subtracting the 1970-1984 mean (cold period) from the 1950-1964 mean (warm period). These 15-year periods were chosen on the basis of analyses of areal average SSTs in the North Atlantic (see Kushnir (1994) for details). There is a resemblance between the model and observational results, in terms of both the spatial pattern and the magnitude. It is tempting to speculate that the observed changes in SST may have arisen because of changes in the intensity of the THC in the North Atlantic. The pattern of model sea surface salinity (SSS) changes associated with fluctuations in the intensity of the thermohaline circulation, shown in Figure 4c, is somewhat similar to the pattern of model SST changes. Additional analyses have shown that the SST and SSS patterns in Figure 4 can be interpreted as the result of anomalous advection of the climatological mean SST and SSS distributions by the anomalous currents associated with variations in the THC. It should be noted that the pattern of model ocean temperature and salinity changes at 295 m depth (not shown) also resembles the observational results of Levitus (1989a), in which differences in ocean temperature and salinity were computed for two 5-year periods comprising 1955-1959 and 1970-1974.

The changes in surface air temperature associated with fluctuations in the intensity of the thermohaline circulation, computed in the same manner as for SST and SSS, are shown in Figure 5. The geographical extent of the surface

FIGURE 5

Differences in surface air temperature computed in a manner similar to that used for Figure 4a, except that only data from the months of December, January, and February was used. Values greater than 0.5 are densely stippled, values less than -0.5 are lightly stippled. A polar projection is used. Actual coastlines are used in the construction of this map in order to facilitate orientation. (From Delworth et al., 1993; reprinted with permission of the American Meteorological Society.)

air temperature changes is not restricted to the North Atlantic, but encompasses large regions of northern Europe and the Arctic. (Note that these surface air temperature results are from the winter season only.) Over the Arctic Ocean and its vicinity, surface air temperature changes are particularly large in winter. This seasonal dependence in the high latitudes results partially from changes in sea-ice thickness associated with changes in the intensity of the thermohaline circulation. When the THC is anomalously strong, the enhanced transport of heat into high latitudes results in a reduction of mean sea-ice cover (not shown), thereby permitting an enhanced heat flux from the ocean to the atmosphere during the winter months when the mean surface air temperatures are substantially lower than that of the ocean at high latitudes. During the summer, the mean surface air temperature over the Arctic Ocean is equal to or greater than the ocean temperature at high latitudes, and there is little or no heat flux from the model ocean to the atmosphere. However, the enhanced surface absorption of summer insolation due to the reduced coverage of sea ice also contributes to the reduction of sea ice thickness and the increase of surface air temperature in winter.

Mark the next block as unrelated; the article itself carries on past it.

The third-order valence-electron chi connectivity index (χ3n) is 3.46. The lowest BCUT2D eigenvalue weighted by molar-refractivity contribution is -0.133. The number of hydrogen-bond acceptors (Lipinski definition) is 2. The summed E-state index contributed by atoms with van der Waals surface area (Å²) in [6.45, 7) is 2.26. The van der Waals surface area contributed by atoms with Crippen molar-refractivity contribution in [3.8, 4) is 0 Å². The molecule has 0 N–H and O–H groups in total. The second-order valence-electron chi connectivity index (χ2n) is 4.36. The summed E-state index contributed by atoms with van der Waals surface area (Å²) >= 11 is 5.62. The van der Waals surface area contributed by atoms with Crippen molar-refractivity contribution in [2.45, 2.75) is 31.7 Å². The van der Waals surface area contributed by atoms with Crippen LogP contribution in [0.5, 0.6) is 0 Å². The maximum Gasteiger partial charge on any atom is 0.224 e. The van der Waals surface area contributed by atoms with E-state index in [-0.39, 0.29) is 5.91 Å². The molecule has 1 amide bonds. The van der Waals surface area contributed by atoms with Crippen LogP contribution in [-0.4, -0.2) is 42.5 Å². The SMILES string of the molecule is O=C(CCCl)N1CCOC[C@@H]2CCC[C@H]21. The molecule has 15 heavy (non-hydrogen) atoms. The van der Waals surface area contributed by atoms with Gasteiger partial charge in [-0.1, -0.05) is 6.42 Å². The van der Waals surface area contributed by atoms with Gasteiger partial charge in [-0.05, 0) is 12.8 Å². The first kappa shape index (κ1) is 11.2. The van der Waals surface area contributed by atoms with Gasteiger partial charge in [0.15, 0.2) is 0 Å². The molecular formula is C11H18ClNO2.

The above results highlight the potential importance to climate of such fluctuations in the thermohaline circulation over the North Atlantic, Europe, and the Arctic. These variations arise in the absence of any external forcing at this time scale.

Ocean Density Variations

It is desirable to examine in greater detail the spatial and temporal relationships between the irregular oscillations in the intensity of the thermohaline circulation and variations in the three-dimensional fields of salinity, temperature, and density. These relations are quantified by computing, at each grid point, linear regressions between the time series of temperature, salinity, and density versus the time series of the thermohaline circulation. The regressions were computed as:

where y(t) can be salinity, temperature, or density at each grid point, t is time, a is the slope of the regression line, x(t+ t) is the time series of the THC, t is the lag, and b is the intercept of the regression line. These regressions were computed at various lags in order to provide a three-dimensional picture of the evolution of the oceanic state as the thermohaline circulation fluctuates. Prior to the regression analyses, all time series were first detrended and filtered in order to effectively remove fluctuations with time scales less than approximately 10 years. The analyses were also performed without filtering; they yielded phase relationships similar to those described below. The slope of the regression line (referred to hereafter as the regression coefficient) esti-



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